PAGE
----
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© 2001 Elsevier Inc. All rights reserved. Parasitoids are a group of insects whose larvae develop on or in the bodies off other insects, which they eventually kill. The majority of parasitoids are wasps (Hymenoptera) or files (Diptera), and they are numerically very abundant and important in nearly all terrestrial ecosystems. The entry explores the diversity of life histories found in parasitoids, and the physiological and behavioral adaptations of endoparasitoids to developing inside their host. It also discusses their importance as model systems for investigating major issues in evolutionary theory, for example, the sex ratio. Parasitoids are important in population ecology because they regulate or control the populations of many of their hosts. The entry discusses their population biology and their use in agriculture and forestry as biological control agents.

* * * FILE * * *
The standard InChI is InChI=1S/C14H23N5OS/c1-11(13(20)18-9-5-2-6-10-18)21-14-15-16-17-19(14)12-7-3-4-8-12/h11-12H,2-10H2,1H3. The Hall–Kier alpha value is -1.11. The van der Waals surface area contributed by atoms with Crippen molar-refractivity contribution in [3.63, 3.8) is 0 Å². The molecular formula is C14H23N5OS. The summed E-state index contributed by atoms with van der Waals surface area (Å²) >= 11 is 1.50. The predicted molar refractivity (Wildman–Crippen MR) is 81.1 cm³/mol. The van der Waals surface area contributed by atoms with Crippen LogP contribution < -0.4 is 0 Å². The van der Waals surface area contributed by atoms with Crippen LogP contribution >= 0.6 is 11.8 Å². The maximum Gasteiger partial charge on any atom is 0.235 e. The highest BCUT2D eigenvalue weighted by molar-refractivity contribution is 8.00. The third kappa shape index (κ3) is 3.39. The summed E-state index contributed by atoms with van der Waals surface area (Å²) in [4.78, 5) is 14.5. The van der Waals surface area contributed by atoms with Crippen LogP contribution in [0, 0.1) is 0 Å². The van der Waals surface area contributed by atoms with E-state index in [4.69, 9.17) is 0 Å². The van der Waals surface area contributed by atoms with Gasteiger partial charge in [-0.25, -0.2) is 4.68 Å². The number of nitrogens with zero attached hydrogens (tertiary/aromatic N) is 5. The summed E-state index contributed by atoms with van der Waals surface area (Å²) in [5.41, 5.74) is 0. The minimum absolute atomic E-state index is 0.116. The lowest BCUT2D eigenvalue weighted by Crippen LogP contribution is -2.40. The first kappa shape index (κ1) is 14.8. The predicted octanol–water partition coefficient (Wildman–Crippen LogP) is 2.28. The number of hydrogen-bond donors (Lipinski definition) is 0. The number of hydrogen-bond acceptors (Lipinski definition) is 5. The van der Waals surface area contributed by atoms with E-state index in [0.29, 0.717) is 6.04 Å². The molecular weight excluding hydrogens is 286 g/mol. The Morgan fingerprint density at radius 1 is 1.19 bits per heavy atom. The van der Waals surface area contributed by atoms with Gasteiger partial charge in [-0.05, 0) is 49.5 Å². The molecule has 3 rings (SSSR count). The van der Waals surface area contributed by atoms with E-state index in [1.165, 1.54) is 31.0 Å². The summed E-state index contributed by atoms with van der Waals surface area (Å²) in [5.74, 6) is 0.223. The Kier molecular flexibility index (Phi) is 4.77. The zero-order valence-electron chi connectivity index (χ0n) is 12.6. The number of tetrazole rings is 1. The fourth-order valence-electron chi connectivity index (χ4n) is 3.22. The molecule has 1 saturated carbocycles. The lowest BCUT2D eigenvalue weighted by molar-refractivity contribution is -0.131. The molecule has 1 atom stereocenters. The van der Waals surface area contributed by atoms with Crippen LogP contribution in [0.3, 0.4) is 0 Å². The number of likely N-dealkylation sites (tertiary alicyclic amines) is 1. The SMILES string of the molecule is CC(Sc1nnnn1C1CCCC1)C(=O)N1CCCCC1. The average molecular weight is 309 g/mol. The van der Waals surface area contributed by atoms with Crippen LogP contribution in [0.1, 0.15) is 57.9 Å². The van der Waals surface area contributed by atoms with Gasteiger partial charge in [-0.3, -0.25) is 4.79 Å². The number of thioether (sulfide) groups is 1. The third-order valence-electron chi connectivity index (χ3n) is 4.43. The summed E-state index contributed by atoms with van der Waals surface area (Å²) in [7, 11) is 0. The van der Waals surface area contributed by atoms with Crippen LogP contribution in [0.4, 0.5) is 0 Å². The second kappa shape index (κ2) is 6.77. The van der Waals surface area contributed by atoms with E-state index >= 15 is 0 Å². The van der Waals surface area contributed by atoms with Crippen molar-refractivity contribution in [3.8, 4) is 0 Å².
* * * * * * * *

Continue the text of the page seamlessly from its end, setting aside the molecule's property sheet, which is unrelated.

Original publication





Book title

Encyclopedia of Biodiversity: Second Edition

Publication Date



674 - 682